Many players fly under the media radar, or, at least, only make fleeting appearances despite tremendous achievements. Roy Oswalt is a prime example. A pre-season piece from the Cincinnati Post discusses his relative obscurity and achievement (even finding a feature-length piece on Oswalt was a challenge):
Now 27 and entering his fourth full season in the majors, Oswalt has quietly emerged as one of the best pitchers in the majors with none of the fanfare that accompanied better-known peers … He’s gone 63-27 with a 3.11 ERA since moving up to the majors in May 2001, giving him the second-best winning percentage (.700) in the National League and fourth overall among active pitchers over the same time. That also registers as the best in club history, which is even more impressive considering All-Stars such as Nolan Ryan, Joe Niekro, and J.R. Richard once pitched in Houston.
His 2005 ERA is only 2.54 for a current career ERA right at 3.00. His winning percentage, ERA, and strikeout-to-walk ratio place him eye-to-eye with the best pitchers of the last generation. When one remembers that runs per game have been about half a run higher since the mid 1990s, his numbers appear even stronger. He has finished 3rd, 4th, and 5th in NL Cy Young Voting but hardly gets mentioned outside of games in which he pitches. Probably a number of factors contribute to his obscurity. One is the East Coast or mega-market bias. Another is pitching in the shadow of others such as Wade Miller early in his career and Roger Clemens the last two seasons.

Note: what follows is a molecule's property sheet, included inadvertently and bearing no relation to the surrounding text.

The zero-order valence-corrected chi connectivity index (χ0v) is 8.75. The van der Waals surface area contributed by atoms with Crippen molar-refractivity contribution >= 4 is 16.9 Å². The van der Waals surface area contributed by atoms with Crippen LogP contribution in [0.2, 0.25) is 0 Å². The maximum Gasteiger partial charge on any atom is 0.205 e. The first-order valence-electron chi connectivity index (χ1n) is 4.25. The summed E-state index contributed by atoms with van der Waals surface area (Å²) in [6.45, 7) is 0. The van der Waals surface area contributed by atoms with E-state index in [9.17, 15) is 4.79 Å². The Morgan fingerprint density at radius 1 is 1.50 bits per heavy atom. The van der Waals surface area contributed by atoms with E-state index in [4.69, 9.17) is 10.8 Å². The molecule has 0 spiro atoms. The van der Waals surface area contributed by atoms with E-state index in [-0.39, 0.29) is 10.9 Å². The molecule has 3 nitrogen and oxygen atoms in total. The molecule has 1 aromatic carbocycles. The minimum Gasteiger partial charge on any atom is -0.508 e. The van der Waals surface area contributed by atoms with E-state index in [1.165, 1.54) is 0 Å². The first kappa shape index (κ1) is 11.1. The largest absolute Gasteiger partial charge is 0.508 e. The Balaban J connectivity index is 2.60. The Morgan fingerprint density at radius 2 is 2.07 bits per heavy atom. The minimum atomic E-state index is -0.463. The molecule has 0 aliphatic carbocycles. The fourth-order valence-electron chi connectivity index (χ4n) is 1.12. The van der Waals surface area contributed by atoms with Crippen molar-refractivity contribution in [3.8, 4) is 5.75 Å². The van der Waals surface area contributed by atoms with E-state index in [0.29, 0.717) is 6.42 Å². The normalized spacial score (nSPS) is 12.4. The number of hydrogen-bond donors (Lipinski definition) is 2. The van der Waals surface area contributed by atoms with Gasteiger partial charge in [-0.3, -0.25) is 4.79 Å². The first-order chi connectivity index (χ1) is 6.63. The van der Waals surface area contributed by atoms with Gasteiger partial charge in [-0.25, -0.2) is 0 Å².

There are many more examples like Oswalt. This past weekend was a prime example. The media has turned Michelle Wie into a household name even though 18 year old pro Paula Creamer and 17 year old Morgan Pressel have accomplished more to date in terms of junior level wins and making a splash on the LPGA circuit.
My broader point here is that media coverage has effects. For a long time, economists treated the media as little more than a wire through which information flowed from events to consumers. Assuming that TV producers or newspaper editors want to maximize profits does not imply a “neutrality” of coverage or effect. Dan Sutter at Oklahoma has devoted considerable attention to media effects in politics, but this kind of serious attention to media coverage and effect is still not widely accepted among economists. In fact, at a professional meeting, one economist’s prior beliefs about the neutrality of coverage ran so deep as to even question why someone would investigate the nature and effects of media coverage.